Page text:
We currently have 2 – Polar 3D printers although in truth one is the Lower Schools but I have been using it for troubleshooting purposes. I like the printers as they have a nice web interface and allows for students to share projects with me. The printers can be finicky as every 3D printer can be as I have found out so they are a great entry level printer as schools get a discount and they will give you plenty of practice with learning the ropes of 3D printing. Contrary to what many people believe, 3D printing in schools is full of failed prints, trial and error, and messing around to get the printer to print. Frankly it is all a part of making although it reminds me of when I was trying to get all of the Macintosh LCII computers to print to an inkjet printer using AppleTalk since when it worked it was awesome, but when it did not work, I spent a lot of time trying to figure out why not!

First Lego League – Update from Tournament

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What a day!! The ups and downs of any competition is filled with “The thrill of victory and the agony of defeat” as the saying goes. All 3 teams had strong showings but only the Programming Piranhas advanced to the state tournament on January 23, 2016 in Greensboro, NC. More information at http://ncfll.wildapricot.org/state The image above shows them standing in front of the scores being posted. Their last robot run was wonderful and earned the high score of 337 which had them in 9th place. The Robosharks were in 5th place at this time with the Cav Squad being in 14th. As the final scores were posted the teams moved a bit in the rankings. It was only after the judging was added in for Core Values and Innovative Project that the Programming Piranhas secured their spot while the other teams were left wondering where they could improve for next year. The robot competition is only 1/3 of the competition so teams that showed any weakness in the other areas had a hard time making it to the state tournament.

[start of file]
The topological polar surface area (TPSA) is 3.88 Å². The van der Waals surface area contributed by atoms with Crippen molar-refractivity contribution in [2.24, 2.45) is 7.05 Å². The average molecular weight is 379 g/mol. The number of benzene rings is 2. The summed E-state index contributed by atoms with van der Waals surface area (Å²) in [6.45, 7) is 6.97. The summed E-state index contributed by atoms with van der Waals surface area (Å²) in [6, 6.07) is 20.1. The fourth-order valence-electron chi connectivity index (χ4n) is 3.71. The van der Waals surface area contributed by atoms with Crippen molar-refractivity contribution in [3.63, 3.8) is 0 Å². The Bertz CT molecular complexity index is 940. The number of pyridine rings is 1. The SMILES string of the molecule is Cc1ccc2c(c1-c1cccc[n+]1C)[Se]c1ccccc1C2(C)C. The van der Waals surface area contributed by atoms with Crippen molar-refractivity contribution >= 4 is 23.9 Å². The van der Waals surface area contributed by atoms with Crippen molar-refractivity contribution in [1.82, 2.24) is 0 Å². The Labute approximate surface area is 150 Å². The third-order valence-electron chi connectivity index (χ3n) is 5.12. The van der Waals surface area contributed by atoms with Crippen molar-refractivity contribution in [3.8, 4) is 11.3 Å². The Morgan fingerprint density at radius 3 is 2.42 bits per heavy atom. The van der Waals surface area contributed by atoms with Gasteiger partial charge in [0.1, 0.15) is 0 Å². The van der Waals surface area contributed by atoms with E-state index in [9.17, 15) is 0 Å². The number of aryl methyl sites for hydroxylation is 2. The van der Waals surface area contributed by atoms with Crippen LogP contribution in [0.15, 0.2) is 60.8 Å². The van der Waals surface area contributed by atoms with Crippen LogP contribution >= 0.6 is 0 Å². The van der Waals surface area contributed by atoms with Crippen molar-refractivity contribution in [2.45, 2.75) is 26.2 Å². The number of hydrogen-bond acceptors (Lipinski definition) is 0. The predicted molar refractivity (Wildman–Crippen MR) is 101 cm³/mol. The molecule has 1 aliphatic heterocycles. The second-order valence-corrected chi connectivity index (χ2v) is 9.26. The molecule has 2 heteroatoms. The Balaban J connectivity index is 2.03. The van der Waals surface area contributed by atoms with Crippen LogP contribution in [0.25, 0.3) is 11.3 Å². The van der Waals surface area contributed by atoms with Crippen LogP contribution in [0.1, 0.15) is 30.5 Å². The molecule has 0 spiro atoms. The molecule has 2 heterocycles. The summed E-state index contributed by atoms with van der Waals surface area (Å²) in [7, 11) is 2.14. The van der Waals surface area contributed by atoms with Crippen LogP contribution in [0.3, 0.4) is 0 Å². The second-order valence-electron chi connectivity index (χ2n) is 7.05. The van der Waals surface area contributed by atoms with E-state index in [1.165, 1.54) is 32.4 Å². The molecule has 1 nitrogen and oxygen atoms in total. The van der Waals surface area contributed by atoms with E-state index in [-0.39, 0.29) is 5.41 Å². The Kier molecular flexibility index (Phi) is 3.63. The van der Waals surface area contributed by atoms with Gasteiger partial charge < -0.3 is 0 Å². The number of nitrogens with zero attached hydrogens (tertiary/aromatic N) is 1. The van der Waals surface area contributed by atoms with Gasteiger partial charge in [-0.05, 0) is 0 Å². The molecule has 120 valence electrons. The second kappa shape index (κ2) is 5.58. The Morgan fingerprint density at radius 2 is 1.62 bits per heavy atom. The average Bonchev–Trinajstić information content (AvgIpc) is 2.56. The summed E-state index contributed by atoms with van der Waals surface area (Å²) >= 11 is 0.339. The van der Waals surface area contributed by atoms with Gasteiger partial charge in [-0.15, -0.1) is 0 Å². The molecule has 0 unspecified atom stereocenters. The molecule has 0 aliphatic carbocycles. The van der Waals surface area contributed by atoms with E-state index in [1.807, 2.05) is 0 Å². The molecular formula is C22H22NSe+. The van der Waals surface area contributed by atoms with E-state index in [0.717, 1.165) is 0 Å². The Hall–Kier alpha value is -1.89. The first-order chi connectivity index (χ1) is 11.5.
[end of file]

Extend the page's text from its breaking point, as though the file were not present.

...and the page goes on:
I am very proud of all the teams who worked hard over the last 3+ months. Go Programming Piranhas!

 

First Lego League – A Grand Experiment

Image from: http://www.firstlegoleague.org/

Our school had our first ever First Lego League team last year when parent, Greg Brown, lead a team called The Robosharks. He worked tirelessly to get the program started and the team went to the state tournament and won The Strategy and Innovation Award for their solution and robot design. A great showing for a new team. Mr. Brown approached the administration of our school and myself after the tournament with the idea of offering an after-school class for students and parents in an attempt to field more teams. After much work by him, we ended up with 25 students and 3 teams. The Robosharks,  Cav Squad, and Programming Piranhas have worked hard since August to get ready for the qualifying tournament on Saturday. The teams have worked hard each Thursday and most Saturdays to solve the missions but also develop their team project and bond as a team. This does not include the countless hours that the parents and teams put in coordinating and supporting their team. I was hesitant to take on the First Lego League teams years ago due to the need for it to be a student run and parent supported structure and not an instructor lead event. I am happy to say that while we have had our ups and downs we have 3 strong teams going into the competition. The team of Programming Piranhas in particular have really risen to the challenge. I am sharing a couple images and a practice movie I have of this team below as I think they show what is possible when you put students in charge. In addition to the teamwork, they have developed an impressive Toy Exchange project that has gained much attention. Read more about that at their Facebook page.

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Programming PiranhassmallPiranhas-First-Mission-1dhzmqz.MOV

NPR Interviews Sherry Turkle on Face to Face Conversation